He began to fall in prospect rankings. His stronghold on a top-3 spot was no more. In most lists he has fallen out of the top ten. Obviously this still means that he is an incredible player, but not without a few weak spots.

The above question marks, coupled with an over-involved and know-it-all father, have left Stephenson in somewhat of a bind. He has chosen to wait on picking a school until his legal issues are resolved– an admirable decision. However, most coaches have already filled their rosters, and the ones who haven’t are still wavering on their desire to take a possible headache on– especially if he intends to leave after one year.

Stephenson is the only player in Scout.com and Rivals.com’s top 50 prospects to not have a college choice yet. However, there are still a few premium schools in the running.

Arizona, Kansas, Florida, Memphis, and Maryland have all declared interest. Kansas is rumored to have dropped out of contention, but Isaiah Thomas’ Florida International is supposedly making a late push. However Stephenson’s choice, much like his prospects of success at the college and professional levels, is too foggy to bother analyzing.

This is not to be read as an attack. He has proved himself to be a great player, but not without a caveat here and there. This is nothing more than the story of a young basketball phenom trying to cope with the New York media spotlight, and the drawing of parallels between Stephenson and Telfair. I wish him the best and hope that college basketball treats him well.

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4 Comments

  1. This article sucks . He hasn’t fallen off he scored over 1000 pts this yr his great coach had him playing power forward this season , he lead the team in scoring & rebounding. His great coach put 2gether a sch that was to tuff 4 this yrs team . Did U watch the same games ? U sound like a hater . This kid has handled all the hype . Its people like U with know good stories to write . U did know research for this story . YOUR JUST WRITING BECAUSE U HAVE A PEN . FIND A BETTER WAY TO GET HITS BLOGGER .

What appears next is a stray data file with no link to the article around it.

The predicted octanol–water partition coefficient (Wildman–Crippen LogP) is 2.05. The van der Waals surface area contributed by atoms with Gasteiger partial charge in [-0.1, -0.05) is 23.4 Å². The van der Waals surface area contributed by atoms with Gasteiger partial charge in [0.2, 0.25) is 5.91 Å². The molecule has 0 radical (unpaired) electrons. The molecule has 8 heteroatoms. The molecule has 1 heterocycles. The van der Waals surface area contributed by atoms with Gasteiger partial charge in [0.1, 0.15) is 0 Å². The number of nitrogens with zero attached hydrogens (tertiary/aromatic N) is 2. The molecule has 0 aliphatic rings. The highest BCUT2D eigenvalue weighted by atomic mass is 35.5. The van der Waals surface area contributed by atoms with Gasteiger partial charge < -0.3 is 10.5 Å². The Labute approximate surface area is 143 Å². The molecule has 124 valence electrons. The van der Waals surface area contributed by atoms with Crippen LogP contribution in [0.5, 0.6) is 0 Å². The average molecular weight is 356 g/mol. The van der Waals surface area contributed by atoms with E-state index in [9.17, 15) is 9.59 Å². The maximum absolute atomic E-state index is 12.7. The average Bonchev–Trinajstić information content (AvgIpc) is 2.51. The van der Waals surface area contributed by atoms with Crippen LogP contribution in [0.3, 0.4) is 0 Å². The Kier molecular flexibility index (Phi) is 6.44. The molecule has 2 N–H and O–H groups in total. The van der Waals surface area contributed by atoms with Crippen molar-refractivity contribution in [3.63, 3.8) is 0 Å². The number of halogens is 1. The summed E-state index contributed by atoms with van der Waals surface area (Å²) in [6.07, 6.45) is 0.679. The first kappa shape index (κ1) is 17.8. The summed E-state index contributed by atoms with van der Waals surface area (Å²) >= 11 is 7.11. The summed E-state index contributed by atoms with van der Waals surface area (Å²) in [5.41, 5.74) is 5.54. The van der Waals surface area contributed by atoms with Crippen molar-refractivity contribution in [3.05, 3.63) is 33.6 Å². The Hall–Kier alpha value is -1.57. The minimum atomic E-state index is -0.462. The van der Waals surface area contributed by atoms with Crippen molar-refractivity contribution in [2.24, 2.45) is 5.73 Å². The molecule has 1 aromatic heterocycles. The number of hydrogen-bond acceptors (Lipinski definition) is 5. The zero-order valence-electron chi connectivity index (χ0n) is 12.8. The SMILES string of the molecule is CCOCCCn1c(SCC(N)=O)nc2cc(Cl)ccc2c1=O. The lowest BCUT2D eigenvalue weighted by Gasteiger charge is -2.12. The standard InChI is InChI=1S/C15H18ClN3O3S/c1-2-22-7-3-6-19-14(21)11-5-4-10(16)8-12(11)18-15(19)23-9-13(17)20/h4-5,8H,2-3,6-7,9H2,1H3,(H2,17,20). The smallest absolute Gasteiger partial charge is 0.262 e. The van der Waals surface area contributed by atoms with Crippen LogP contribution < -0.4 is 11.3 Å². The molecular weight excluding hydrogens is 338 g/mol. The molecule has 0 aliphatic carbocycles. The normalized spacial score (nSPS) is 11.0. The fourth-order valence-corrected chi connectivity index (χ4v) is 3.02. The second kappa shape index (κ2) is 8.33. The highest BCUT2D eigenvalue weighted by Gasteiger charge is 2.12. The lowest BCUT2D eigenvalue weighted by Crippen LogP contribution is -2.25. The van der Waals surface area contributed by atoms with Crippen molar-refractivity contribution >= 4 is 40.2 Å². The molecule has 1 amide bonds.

2. Note to reader- I did not “hate” on Lance. It’s well-documented that he has slipped in the eyes of scouts. I did plenty of research. Sorry guy.

  3. Wow! Lance has dropped from being a top 3 to now being #7(scout)and a #11(rivals).I mean if he fell down 50 spots or something that would mean something. Every year the top guys early usually fall because scouts are picking apart their game. You forgot too mention that he was going to Kansas until Xavier Henry became available again. So Bill Self was willing to sign the guy that must mean something. Lance has issues I agree with you there(esp. his dad!)Lance is waiting for the case to get resolved before making a decision and this is a smart choice. As long as the one and done rule is either eliminated or changed to 2 or 3 years stuff like this is going to happen every year because Lance is not going to college to get an education but fill in a year before going to the Nba.

  4. re-Bonjour. Est-ce vous pouvez m’en dire plus sur le système de cage pour lapin nain hollandais .

    Encore merci pour pour ce blogg .


One Trackback/Pingback

  1. […] a three-star power forward. Obviously this ranking is subject to change based on the destination of Lance Stephenson, but it appears doubtful that he’ll be donning red, black, and gold next […]